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Edge: Honoring Individuals While Creating a Cohesive Team

By Kristin Klinefelter, MS, RDN, LDN

This Ethics Connection CE article appeared in the 2023 November/December issue of Nutrition & Foodservice Edge magazine. To view a PDF of this article click HERE.

To earn 1.0 ETH CE credit, purchase the CE article in the ANFP Marketplace HERE or click the button below and complete the quiz.

This course is a level I continuing competence. View continuing competence level descriptions HERE.

Honoring Individuals While Creating a Cohesive Team

By: Kristin Klinefelter, MS, RDN, LDN

THE CULINARY TEAM APPEARED HAPPY AND READY to serve the evening meal. They were wearing clean aprons, along with branded baseball caps, tucked-in shirts, non-slip shoes, name tags, and—most importantly—smiles. The clients at Happy Hills Assisted Living thought they lived in paradise. The staff was so friendly and truly treated them, and each other, like family. They couldn’t be luckier.

However, just like most families, the culinary team at Happy Hills had their conflicts. Jose didn’t enjoy wearing the baseball cap because it made him feel like a teenager. Linda wondered why she needed to wear the ugly black shoes because she was a server and did not need to go into the dishroom or fry area. Lars and Lena constantly bickered about family situations (they indeed were related by blood). Jamie never felt like part of the team because their co-workers would not call them by their desired pronouns (which were they/them/theirs). We could go on and on about the HR struggles and “people problems” that Kjel, the CDM, CFPP, dealt with on any given day. She wondered if it would just be easier to open a daycare. Kjel really tried to focus on being kind, inclusive, curious, and consistent. In fact, she often repeated this mantra when listening to her team express their concerns. After all, isn’t it important and ethical to treat all team members with respect and honor their individuality?  Absolutely!

As a certified dietary manager, certified food protection professional you are a coach building a team-like atmosphere. Every person has their position and brings different strengths to the team. In what situations are we able to allow individuality while still winning as a team, wearing our uniforms and performing the job safely and effectively? How can we be curious to learn more about our team members in order to understand them without crossing unethical lines? There can be some sticky situations that do not have a Policy & Procedure or Protocol to help guide us through. We are charged with responding to them ethically—without judgment or criticism—because we are ethical, awesome human beings!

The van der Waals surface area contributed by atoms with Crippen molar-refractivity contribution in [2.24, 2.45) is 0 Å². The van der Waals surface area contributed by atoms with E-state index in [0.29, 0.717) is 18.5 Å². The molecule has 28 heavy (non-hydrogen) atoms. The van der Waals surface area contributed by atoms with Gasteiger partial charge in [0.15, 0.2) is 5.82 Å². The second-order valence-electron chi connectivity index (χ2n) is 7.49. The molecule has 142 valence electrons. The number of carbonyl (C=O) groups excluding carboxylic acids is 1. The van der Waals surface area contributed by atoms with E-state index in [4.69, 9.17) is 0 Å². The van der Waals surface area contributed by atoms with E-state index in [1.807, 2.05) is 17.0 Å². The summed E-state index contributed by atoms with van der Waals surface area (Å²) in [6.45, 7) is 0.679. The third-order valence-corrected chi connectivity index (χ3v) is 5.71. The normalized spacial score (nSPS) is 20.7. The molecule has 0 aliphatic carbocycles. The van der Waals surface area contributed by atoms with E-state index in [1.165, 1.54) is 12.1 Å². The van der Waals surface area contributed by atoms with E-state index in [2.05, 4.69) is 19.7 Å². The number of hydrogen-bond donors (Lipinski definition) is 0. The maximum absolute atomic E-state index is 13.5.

Uniforms are worn for safety, to identify roles or departments, and for function. When employees are hired, they know what their uniform is and sign that they agree to comply with the uniform policy. Where can you allow individual style with the uniform, and with hair and jewelry?

Hair Standards

  • Must be tied back and/or covered in food service.
  • Facial hair must be covered, or length must comply with department policy.
  • Cleanliness is important.

Hair Individuality

  • Hair color and style: almost anything goes as long as there are no hairpieces or accessories that present a food safety hazard.


  • Rings: a band is acceptable. Large rings may rip gloves and should not be worn.
  • Earrings: policies may vary. The FDA Food Code states that one, single facial piercing is permitted in all foodservice or prep areas. However, septum piercings are not permitted. Stud earrings are allowed in foodservice and prep areas.
  • Any jewelry that is not worn on your hands or arms —such as earrings, necklaces or facial jewelry—is technically allowed, as per the Food Code.


  • Variable within uniform standards.
  • Consider having T-shirt Day or themed days periodically.
  • Consider laundering uniforms in-house, or send out to help employees comply with cleanliness standards.


  • Must be non-slip, covering entire foot for safety reasons.
  • Some fun colors and brands are now available.


Many people have legal names and preferred names. For example, a “Susan” may prefer “Sue,” or “Robert” goes by “Bob.” A preferred name may also connect a person to their identity, such as a person who is biologically born male but identifies as female and prefers to be called

by a traditionally female name. People may also prefer to be called by pronouns that they identify with. You may have noticed this distinction in people’s signature blocks on email or on name tags. Addressing someone by their preferred name or pronoun may take practice. If you mistakenly call someone by the wrong name or pronoun, simply apologize and correct yourself. You may even state something like: “I am sorry—I know you prefer to go by they. I will make sure I remember this. It is also OK for you to remind me.”

Not all work communication is comfortable, but it must be ethical. Using a person’s preferred name can improve their workplace experience and satisfaction.  Sara Holquist, Director of Diversity and Corporate Social Responsibility for ADP, employee HR and payroll systems, states: “You risk disengagement by not using an employee’s preferred name or chosen name. We are interested in promoting engagement and belonging. Not using a person’s preferred or chosen name can create disengagement and compromise their sense of belonging to their team and organization.”